Dallas Contemporary Loves-Hates Fashion: Inez & Vinoodh and K8 Hardy

Almost alien, skinny, young white women hardly clothed with a look of wanting in their faces and perfectly messy hair—these are the muses of fashion photography. We’ve seen spread after glossy spread of them. Pretty Much Everything, on loan from the Gagosian to Dallas Contemporary, reveals all in a hundreds-plus exhibition of photographs by notorious fashion photographers Inez Van Lamsweerde and Vinoodh Matadin.

Paramount in this exhibition, however, were not the clothes; instead the focus was on the models’ faces and bodies—in (sick) obsession. And, although some commentary was certainly made in relation to the fashion industry, mostly the work was a survey of the duo’s career in the business, resulting predominately in a show of pretty pictures.

Inez and Vinoodh have a style of presenting glamour that sets them apart, which was apparent in this exhibition:  “post-modernist hyperrealism,” according to the exhibition pamphlet. I can agree with that classification, as it relates to fashion photography. However, I did not see the exhibition as “destroying stereotyped art world genres” (also from the pamphlet). Pretty Much Everything is steeped in, and relates to the progression of, the fashion industry above all else.

Because the breadth of work is too vast to discuss in detail each piece—and “feels a bit schizophrenic”, says Stephen Heyman of The New York Times—, I would like to point out those works that did breakout of traditional fashion photography modes and that also relate to important issues in contemporary art.

Thank You Thighmaster, as series of large-format color images, show the advertising industry’s standard of an ideal nude female body, but with a slightly large face that looks cartoon-like due to one-dimensional quality. The female form has no nipples and begins to look entirely plastic. The only sign of ‘life’ appears in the models hands and feet, where veins appear and are redder. Photographs in this series ask viewers to question body-image in media and our own artificial expectations by entirely stripping away the reality of being a woman and the truth of the female body.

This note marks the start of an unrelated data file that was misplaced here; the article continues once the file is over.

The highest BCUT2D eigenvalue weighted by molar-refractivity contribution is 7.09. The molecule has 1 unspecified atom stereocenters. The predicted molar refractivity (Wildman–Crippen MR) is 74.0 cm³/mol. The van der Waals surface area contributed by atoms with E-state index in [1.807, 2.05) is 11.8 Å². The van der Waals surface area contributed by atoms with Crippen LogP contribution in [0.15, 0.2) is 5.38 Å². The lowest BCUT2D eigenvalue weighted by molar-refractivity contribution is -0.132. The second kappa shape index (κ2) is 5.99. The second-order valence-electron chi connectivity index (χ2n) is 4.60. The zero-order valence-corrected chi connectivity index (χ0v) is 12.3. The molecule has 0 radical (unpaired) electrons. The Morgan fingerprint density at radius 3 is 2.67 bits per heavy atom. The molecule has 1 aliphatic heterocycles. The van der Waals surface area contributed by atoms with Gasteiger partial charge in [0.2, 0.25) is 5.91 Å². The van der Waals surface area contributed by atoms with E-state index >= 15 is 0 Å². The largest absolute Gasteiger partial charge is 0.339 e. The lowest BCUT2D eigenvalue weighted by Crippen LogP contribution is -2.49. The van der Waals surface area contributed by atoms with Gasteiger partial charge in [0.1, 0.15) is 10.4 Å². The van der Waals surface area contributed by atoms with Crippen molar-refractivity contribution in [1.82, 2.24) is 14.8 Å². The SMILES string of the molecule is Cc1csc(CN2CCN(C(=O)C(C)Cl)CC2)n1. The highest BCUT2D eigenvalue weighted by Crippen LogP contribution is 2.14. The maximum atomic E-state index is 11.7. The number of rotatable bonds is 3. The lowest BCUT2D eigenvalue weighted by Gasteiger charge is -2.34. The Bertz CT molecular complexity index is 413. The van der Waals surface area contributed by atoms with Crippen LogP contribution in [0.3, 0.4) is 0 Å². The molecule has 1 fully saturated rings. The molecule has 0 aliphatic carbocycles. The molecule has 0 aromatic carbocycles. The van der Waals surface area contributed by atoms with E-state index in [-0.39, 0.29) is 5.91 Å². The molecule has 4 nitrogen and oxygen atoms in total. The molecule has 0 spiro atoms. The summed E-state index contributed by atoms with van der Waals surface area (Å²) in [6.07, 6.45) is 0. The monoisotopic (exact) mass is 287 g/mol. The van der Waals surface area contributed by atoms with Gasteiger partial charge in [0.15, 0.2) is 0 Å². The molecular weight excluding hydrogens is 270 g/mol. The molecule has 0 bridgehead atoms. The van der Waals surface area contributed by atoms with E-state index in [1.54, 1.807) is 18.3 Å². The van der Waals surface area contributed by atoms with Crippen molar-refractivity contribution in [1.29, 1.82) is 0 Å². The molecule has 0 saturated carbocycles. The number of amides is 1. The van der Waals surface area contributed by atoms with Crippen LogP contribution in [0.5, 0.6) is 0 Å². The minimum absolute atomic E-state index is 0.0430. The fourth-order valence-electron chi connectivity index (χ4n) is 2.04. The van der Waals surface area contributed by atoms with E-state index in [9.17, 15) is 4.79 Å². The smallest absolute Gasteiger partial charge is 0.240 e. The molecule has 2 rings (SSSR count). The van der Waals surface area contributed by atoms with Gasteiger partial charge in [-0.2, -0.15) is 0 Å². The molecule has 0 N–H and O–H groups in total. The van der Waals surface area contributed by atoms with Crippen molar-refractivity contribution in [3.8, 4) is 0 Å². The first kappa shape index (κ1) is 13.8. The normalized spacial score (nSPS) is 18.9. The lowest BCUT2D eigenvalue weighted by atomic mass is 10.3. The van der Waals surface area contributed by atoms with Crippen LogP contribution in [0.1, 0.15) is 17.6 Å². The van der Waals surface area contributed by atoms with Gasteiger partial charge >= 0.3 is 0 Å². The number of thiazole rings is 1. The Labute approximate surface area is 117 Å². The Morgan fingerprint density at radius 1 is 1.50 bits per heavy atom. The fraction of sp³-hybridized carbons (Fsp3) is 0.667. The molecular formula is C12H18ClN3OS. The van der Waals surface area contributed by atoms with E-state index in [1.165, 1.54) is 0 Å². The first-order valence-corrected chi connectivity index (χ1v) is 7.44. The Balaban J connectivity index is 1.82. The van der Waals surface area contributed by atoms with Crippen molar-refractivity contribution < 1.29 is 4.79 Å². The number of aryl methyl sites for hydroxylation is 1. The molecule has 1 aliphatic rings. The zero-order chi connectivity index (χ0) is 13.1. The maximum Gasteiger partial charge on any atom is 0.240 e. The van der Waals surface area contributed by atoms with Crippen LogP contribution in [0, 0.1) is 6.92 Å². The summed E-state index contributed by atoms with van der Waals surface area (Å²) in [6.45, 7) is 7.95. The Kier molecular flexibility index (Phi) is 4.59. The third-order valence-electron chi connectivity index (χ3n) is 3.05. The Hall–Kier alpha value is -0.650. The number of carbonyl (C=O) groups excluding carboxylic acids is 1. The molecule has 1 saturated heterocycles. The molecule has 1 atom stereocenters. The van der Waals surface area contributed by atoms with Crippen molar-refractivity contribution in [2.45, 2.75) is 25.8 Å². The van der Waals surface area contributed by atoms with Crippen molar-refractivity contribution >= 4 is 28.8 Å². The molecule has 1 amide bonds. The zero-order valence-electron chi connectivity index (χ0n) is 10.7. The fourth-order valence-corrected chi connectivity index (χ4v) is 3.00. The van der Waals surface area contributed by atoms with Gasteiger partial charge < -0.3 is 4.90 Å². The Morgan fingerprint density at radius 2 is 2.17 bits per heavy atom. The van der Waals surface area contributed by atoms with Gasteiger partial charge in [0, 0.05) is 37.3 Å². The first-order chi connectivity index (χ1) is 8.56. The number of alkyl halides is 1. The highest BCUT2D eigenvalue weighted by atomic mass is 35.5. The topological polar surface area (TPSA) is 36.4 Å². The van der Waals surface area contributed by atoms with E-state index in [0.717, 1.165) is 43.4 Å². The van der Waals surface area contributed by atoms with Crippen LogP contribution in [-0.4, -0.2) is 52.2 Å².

Next to a photograph like Thank You Thighmaster might be a perfectly lit face shot of Kate Moss in all her glory, half-opened glazed eyes, painted lips and epically gorgeous, staring down her nose at you. At the same time Inez and Vinoodh try to pull back from the industry, they are again dependent on it and therefore stick mostly to beauty. Something I did not expect to come away with was the thought that models are actually more beautiful than most people. This reinforces the fashion machine, in the end.

K8 Hardy—a Fort Worth, Texas-born artist, now live-working in New York—is also in exhibition at Dallas Contemporary, September Issues. Hardy had a much smaller exhibition with about 12 cohesive works. Hardy’s work was free to critique fashion full-on. Using herself as muse, Hardy’s photographic large-format photographic works depict a female centered in frame with props and fashion-gone-wrong. As if the ‘model’ ransacked a Good Will and came out with something from every rack, a mismatched rag doll overly made-up with disco/rave color blocks overlapping the photo.

Hardy literally tore fashion apart by cutting up purses and carelessly rejoining, announcing—with the Frankenstein purse in hand—“K8 Hardy…Dallas.”

Inez and Vinoodh certainly take fashion seriously, while K8 Hardy pulled punches. The contrast in the two exhibitions made the case for fashion’s far-reaching influence in our society, no doubt–resulting in a ‘love to hate it’ relationship with fashion.

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